Faceted Urushi pen

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Pierre---

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Some time ago @Teodor showed a pen holder I found really nice. He used an Urushi technique with two layers of different colors, and sanding makes the one underneath showing up. Usually, it is used with vermilion on a black base, but Teo used blue instead of black, that was very attractive.
So I decided to make a pen using this technique, with its pen holder of course. I thought a faceted pen would make the sanding more natural. So let me introduce my blue Negoro faceted fountain pen:
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Here and there, I added some blue dry lacquer powder in the red Urushi to get a more vibrating color:
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C&c very welcome, and a big thanks to Teo for inspiration!
 
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mark james

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Wonderful collaboration of concepts. I say this only as inspiration deserves credit, and acknowledgement of such deserves equal credit, far too many do not acknowledge where their inspiration came from, you did. đź‘Ť

Beautiful artistry Pierre. I love your work and appreciate your inspiration and use of it's impetus. Well done.

This is a superb work - I love the blue streaks!
 

leehljp

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Pierre, I never thought of it when I lived there but I lived in the neighboring prefecture for 14 years to Wakayama and Iwade-shi (Negoro) and went there on several occasions with friends but never connected Iwade Shi and Negoro urushi finishes. That basically is what defines most of Japanese lacquer-ware.

Your pen is magnificent! Thanks for posting it.
 

magpens

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As Mark said .... SUPERB workmanship, Pierre !!!!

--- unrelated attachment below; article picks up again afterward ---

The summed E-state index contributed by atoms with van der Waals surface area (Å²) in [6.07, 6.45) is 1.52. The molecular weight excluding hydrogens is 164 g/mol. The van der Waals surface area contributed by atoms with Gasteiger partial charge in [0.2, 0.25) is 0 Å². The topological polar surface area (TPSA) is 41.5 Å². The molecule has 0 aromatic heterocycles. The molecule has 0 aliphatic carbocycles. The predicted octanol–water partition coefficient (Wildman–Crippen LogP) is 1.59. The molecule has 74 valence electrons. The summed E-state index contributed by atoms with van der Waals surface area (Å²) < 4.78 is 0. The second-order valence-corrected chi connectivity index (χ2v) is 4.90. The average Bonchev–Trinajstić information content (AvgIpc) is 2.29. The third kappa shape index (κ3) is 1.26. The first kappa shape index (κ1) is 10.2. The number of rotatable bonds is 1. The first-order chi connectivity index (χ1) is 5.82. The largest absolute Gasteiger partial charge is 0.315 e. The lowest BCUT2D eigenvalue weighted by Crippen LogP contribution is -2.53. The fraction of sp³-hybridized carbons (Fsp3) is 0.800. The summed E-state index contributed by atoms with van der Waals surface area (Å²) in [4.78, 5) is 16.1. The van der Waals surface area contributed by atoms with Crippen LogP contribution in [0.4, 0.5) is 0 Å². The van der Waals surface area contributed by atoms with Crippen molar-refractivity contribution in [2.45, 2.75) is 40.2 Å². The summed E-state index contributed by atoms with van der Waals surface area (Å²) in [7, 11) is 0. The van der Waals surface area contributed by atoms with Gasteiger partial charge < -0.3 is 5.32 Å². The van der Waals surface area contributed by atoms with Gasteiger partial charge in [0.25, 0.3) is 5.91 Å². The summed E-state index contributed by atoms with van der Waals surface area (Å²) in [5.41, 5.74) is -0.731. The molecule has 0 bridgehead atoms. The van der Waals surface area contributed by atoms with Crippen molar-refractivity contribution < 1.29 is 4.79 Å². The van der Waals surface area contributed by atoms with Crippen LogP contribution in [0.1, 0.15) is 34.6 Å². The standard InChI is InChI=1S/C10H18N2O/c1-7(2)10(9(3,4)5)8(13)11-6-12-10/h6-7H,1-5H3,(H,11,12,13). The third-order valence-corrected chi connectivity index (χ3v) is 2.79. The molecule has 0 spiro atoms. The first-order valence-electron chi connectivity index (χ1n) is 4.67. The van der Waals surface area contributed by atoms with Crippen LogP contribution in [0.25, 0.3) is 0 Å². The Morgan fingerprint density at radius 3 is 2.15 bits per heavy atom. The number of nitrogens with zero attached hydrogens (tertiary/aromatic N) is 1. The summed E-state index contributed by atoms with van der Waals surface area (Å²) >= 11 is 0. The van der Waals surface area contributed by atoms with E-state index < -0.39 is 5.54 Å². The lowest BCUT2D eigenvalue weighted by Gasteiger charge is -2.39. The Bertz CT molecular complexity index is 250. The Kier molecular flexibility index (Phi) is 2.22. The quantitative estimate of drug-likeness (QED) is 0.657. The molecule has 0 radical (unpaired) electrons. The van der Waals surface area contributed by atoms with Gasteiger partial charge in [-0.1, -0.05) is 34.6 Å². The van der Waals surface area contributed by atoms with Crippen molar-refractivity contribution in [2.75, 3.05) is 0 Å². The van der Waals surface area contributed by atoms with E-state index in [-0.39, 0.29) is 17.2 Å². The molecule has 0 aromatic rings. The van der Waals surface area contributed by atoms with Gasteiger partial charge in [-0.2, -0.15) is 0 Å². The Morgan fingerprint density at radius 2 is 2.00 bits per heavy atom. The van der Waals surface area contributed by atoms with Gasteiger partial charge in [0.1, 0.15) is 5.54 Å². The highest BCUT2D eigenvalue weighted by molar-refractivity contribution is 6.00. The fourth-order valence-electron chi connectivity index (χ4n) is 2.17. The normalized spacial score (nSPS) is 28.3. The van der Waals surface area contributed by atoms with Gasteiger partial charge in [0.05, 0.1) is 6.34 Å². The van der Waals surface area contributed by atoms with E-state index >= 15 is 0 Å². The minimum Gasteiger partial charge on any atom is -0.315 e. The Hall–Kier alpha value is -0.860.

Congratulations !!!

I do not know how you did the faceting so perfectly !!! . VERY well done !!!
 

Pierre---

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France
Thanks gentlemen!

Pierre, I never thought of it when I lived there but I lived in the neighboring prefecture for 14 years to Wakayama and Iwade-shi (Negoro) and went there on several occasions with friends but never connected Iwade Shi and Negoro urushi finishes. That basically is what defines most of Japanese lacquer-ware.
Yes Hank, Negoro style refers to the wares made and used in the temple during the XIVth century, near the place where you lived. They were usually red on a black base. With use, the black showed up here and there. It is much appreciated in Japan, a way of finding beauty through use, or in the passing of time. I am sure Martin Pauli can say much more about it.
Nowadays of course, it is sanded. I also polished it, though traditionally I think Negoro is not, because use is supposed to somehow dull the surface. But I don't necessarily want to follow the Japanese tradition, even if it is so worthy of respect.
This is a real Negoro bottle, seven centuries old:


How did your turn/shape the facets, please?
Not sure if a Pen Wizzard can make that. In fact I drew (most important step), rasped, filed, scraped, sanded and polished, like my Bash kitless. I love hand work! :)
 
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